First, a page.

Transformations: Music by David Evan Thomas
Sonja Thompson, piano
With Clara Osowski, mezzo-soprano
- Transformations: Six Paintings by Carolyn Brunelle
- In the Mad Moonlight: Four Poems of Louis Jenkins
- Variations on “Dona Nobis Pacem”
- Noëls and Meditations
- Meditations on an American Hymn, “America the Beautiful”
- 5 Pieces from Occasionally Yours
In this hour-long, première recording of my piano works, you’ll hear music that is direct and full of feeling, expressed in dances, meditations, noëls, and familiar tunes in new guise, all artfully performed by my friend Sonja Thompson.
Sonja Thompson enjoys a varied career as a chamber, church and theater musician, conductor, vocal coach and educator. Having received her formal education at the University of Minnesota and The Juilliard School, she has spent decades teaching, performing, improvising, collaborating, and assisting with the development of new works. Performing credits include solo recitals, chamber music and Art Song as well as new music, Music Theater/Opera, and programs that mix genres and styles. In the Twin Cities Sonja has worked with Nautilus Music Theater, Theater Latte Da, Minnesota History Theater, the Schubert Club, Minnesota Orchestra, Minnesota Opera and others.
Transformations, Carolyn Brunelle’s 2020 online show at the Groveland Gallery, presented paintings suggestive in their shape, and dynamic in their bold and opposing colors. (View Carolyn Brunelle’s complete Transformations show here.) Brunelle, a native Minnesotan, paints on canvas in many layers, then sands and scraps to reveal the unexpected. Her abstract forms allude to a variety of subjects, from birds to dancers, and they create a sense of movement and rhythm. Carolyn’s art had me thinking of transformation in musical terms, of layering harmonies and sculpting time. As the 2020 pandemic settled in, I chose six paintings to explore in music, keeping Carolyn’s titles for my piano suite, Transformations.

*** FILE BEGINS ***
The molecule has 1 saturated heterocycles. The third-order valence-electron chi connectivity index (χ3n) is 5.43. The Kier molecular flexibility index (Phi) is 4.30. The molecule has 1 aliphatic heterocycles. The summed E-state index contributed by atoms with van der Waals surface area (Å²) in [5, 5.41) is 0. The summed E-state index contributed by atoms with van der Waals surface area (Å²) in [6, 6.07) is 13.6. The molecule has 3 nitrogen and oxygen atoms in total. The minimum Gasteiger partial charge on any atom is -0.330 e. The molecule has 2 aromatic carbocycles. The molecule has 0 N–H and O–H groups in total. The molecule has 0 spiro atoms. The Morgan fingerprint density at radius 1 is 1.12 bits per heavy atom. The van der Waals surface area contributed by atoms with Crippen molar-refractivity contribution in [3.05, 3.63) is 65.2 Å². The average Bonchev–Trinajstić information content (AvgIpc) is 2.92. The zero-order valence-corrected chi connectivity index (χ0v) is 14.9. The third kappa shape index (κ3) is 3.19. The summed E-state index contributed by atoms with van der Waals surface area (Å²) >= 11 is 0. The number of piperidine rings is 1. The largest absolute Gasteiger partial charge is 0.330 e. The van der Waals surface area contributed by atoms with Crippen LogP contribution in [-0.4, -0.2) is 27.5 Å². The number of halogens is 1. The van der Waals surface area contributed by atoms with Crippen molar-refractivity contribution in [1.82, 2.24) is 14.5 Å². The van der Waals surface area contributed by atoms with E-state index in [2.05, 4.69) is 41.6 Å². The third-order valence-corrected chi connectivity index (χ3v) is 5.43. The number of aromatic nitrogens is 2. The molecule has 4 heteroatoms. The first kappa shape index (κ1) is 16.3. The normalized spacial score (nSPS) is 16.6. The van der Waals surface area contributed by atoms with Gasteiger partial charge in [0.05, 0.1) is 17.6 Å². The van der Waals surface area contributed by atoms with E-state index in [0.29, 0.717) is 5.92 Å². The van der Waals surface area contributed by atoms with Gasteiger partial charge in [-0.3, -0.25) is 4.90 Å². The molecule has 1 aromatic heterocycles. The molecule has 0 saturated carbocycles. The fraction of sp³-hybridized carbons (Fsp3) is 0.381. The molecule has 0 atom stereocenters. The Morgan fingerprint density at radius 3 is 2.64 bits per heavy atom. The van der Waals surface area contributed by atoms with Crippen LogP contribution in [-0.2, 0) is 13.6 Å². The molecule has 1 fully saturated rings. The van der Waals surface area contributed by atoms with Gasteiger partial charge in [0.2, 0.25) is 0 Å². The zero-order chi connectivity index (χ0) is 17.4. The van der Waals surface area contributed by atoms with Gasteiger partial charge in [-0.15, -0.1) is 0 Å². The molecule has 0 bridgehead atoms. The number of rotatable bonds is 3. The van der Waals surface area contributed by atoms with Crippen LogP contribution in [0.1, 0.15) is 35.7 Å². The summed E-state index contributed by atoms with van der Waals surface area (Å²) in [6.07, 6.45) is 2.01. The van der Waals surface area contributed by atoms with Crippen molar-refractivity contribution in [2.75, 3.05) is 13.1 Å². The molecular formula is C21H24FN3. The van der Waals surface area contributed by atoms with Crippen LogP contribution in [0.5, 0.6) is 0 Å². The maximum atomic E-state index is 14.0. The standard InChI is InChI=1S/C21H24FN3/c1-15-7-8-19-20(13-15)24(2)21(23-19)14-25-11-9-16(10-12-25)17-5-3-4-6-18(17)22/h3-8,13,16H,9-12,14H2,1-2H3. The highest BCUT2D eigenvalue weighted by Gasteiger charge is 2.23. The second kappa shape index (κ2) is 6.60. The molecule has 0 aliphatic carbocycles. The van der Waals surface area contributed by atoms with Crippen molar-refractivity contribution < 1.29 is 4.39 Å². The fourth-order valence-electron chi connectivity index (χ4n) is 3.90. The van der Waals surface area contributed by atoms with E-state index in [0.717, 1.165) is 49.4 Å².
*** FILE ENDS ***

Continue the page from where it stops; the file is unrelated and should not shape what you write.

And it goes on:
“Happy to Be Here” is all affirmation, continuous variations on a short idea. “Night Owl” marches forth in ever-more-cheeky dotted rhythms. Inspired by the British Invasion of 1964, “Twist” is a saucy cha-cha that pulls in a few Beatles references. “Swiftly” whirls about with one hand on the white keys, one on the black, like swifts I observed pouring into a school chimney in Portland, Oregon. “Piano”—which adorns this CD’s cover—sings a nocturne in deep crimson. “Barn Dance” is an uncomplicated rondo, alive with movement and cheer. Sonja, Carolyn, and I united the paintings and the music, with added poetry read by Rev. Dr. Dwayne Davis and Katherine Ferrand, to present the set to an audience of friends in October 2020.
In the Mad Moonlight: Four Poems of Louis Jenkins was commissioned by the Schubert Club for mezzo-soprano Clara Osowski, with funding provided by Barbara Brown and John Michel in memory of their friend, Louis Jenkins (1942–2019). Jenkins was one of the contemporary masters of the prose poem. Born in Oklahoma, he lived near Duluth for over 30 years. The author of many books, his final collection was Where Your House Is Now (Nodin Press, 2019). In his poems, Jenkins maintained a tight focus on the mundane particularities of ordinary existence, using deliberately flat language to comic and often heartbreaking effect.